Challenges & Opportunities of 2023: A Message from Paulette


Paulette Senior, President and CEO, Canadian Women's Foundation

Paulette Senior, President and CEO, Canadian Women’s Foundation

Like you, I’m contemplating this new year we find ourselves in. What challenges will 2023 bring for women, girls, and gender-diverse people in Canada? What can we do to meet those challenges? Here are my thoughts.

Challenge 1: Uncertain economic outlook

In the wake of the pandemic, people called what we were going through a “She-cession”. Women were disproportionately impacted by job loss, care work burdens, and health gaps. For those in the most precarious situations such as Black, Indigenous, and racialized women, women with low incomes, and women in remote and rural areas, the outlook was worse. In 2023, rising inflation and interest rates means more gendered implications on quality of life, well-being, and access to basic needs like safe housing and food.

Challenge 2: Increased gender-based violence

Canada’s already high rates of femicide, family violence, and sexual assault have gone up. I think about women with disabilities, Indigenous women, women in the North, and others at elevated risk – it is stunning to imagine the reverberating implications of this increased trauma. I also think about the rise in online harassment and hate against women and equity-seeking people, particularly those with platforms. This has a chilling effect on anyone who wants to challenge gender injustice.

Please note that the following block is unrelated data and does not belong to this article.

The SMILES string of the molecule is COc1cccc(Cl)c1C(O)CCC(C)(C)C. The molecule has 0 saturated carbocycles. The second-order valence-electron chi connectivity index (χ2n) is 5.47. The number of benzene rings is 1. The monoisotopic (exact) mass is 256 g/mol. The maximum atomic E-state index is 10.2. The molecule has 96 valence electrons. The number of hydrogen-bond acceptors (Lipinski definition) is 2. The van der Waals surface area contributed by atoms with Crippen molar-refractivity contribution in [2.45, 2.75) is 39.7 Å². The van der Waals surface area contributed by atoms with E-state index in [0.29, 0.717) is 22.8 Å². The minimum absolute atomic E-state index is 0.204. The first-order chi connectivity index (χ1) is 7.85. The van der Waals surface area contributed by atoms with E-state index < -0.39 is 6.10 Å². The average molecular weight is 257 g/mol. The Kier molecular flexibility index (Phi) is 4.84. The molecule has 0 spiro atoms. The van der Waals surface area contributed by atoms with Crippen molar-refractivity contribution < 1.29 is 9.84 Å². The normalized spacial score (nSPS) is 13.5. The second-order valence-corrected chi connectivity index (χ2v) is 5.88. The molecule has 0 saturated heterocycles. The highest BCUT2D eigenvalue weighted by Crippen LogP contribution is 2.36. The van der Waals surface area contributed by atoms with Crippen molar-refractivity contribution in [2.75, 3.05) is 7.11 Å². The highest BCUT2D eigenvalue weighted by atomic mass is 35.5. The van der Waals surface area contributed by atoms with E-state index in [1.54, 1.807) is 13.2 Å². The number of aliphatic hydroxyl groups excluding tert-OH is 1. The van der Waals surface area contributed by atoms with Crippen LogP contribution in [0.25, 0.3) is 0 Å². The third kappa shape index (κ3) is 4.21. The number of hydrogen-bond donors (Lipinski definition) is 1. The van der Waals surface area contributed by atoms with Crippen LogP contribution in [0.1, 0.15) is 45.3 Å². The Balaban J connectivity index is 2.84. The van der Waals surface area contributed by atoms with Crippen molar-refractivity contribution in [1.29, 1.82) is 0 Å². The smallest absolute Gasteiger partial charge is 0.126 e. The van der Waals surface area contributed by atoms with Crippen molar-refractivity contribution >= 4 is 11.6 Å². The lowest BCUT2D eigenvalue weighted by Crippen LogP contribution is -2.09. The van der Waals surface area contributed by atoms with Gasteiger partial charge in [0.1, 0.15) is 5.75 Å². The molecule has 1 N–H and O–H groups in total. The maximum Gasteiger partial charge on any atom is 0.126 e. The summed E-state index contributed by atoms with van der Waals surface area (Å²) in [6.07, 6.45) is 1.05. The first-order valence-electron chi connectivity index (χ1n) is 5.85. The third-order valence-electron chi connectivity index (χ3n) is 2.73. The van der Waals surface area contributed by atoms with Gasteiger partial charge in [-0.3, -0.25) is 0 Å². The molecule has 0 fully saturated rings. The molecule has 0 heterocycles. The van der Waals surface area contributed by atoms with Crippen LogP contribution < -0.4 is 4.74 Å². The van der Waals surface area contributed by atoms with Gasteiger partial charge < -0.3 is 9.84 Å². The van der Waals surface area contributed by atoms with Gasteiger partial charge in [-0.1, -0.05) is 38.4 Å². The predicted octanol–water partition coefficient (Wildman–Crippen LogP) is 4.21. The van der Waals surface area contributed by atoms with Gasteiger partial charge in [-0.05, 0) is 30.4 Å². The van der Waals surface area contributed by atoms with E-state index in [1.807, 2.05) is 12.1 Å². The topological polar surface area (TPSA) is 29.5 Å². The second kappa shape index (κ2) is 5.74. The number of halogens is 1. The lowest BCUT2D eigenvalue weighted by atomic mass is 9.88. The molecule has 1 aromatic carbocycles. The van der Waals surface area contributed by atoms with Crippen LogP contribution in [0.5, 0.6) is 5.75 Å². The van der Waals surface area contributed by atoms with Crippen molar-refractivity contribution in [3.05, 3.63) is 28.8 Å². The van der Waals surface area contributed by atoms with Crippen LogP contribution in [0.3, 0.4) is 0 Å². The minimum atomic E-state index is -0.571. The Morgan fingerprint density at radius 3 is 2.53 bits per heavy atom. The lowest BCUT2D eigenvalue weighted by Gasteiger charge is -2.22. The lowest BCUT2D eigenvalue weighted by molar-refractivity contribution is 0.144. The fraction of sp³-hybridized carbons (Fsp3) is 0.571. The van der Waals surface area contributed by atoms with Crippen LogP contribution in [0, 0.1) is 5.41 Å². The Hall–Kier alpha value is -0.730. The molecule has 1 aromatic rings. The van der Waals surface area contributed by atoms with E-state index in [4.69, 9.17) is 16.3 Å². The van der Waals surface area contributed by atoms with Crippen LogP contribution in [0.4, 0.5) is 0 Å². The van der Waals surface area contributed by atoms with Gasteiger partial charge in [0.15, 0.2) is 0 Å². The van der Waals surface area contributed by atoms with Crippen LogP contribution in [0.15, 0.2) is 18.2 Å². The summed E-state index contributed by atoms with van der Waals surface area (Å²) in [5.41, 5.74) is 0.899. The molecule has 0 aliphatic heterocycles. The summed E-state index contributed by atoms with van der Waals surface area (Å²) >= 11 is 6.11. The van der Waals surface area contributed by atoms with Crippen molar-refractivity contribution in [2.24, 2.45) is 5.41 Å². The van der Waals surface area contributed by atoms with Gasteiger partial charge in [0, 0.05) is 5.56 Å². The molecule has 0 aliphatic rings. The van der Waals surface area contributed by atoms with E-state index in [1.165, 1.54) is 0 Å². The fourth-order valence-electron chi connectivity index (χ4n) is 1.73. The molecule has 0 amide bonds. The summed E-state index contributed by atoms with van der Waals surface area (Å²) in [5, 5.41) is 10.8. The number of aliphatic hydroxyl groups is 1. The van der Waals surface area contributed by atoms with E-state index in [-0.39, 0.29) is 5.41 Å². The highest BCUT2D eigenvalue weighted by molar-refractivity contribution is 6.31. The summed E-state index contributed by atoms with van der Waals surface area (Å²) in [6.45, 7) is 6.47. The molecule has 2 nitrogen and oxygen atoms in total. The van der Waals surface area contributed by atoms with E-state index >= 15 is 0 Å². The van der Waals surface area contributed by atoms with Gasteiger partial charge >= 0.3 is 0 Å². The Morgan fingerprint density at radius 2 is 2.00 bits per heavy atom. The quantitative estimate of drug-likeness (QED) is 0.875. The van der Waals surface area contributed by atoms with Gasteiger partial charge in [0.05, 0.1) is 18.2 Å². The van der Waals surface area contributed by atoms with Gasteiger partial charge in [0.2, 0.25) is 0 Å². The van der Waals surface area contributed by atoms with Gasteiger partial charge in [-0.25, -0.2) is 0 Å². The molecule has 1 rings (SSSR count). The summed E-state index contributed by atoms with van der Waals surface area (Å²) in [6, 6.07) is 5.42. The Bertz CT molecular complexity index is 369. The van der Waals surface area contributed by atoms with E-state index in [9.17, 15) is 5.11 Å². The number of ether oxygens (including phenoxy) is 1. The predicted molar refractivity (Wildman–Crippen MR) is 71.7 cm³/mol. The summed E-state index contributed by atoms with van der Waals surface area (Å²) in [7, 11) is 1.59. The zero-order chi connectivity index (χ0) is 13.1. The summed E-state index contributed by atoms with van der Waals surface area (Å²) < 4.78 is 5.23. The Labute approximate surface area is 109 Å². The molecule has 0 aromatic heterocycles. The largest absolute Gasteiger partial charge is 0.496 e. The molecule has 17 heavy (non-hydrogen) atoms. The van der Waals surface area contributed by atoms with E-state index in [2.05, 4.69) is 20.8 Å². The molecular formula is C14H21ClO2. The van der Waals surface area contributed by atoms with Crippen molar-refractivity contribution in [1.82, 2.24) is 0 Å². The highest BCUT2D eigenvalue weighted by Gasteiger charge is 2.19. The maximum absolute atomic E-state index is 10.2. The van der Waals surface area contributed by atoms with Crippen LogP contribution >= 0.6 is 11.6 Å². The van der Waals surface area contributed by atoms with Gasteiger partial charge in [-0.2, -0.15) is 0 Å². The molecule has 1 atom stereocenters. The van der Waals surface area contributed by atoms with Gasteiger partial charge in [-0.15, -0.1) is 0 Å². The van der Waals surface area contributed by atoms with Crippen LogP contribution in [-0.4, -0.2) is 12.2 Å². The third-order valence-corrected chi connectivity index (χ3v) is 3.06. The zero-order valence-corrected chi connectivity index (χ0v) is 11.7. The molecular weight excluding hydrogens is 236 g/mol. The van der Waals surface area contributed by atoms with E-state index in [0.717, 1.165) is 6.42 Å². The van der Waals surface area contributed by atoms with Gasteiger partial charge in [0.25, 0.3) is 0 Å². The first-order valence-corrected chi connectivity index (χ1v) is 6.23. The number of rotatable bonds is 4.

Challenge 3: Lesser urgency for advancement

It’s an irony of crisis moments. Diverse women and Two Spirit, trans, and non-binary people – who represent more than 50 per cent of the population – can get relegated to a position of lesser priority in public imagination because “we’ve got bigger problems to deal with”. That’s how things can play out: we take the needs and safety of those most marginalized for granted. It can become harder to push for feminist policy reform and investments.

In short? The bind of 2023 is that our goal of a gender equal Canada is more necessary than ever, but it can get easily sidetracked.

This is why gender justice change-making is so important. The challenges are significant. But I believe we can find our way together. I’m thankful to our donors, supporters, and partners for their tireless efforts, for the way they amplify the solutions, and for following the Canadian Women’s Foundation every step of the way.

If you’re able, please consider becoming a donor today. And stay close by following us on social media or email and subscribing to our Alright, Now What? podcast wherever you get your podcast content.





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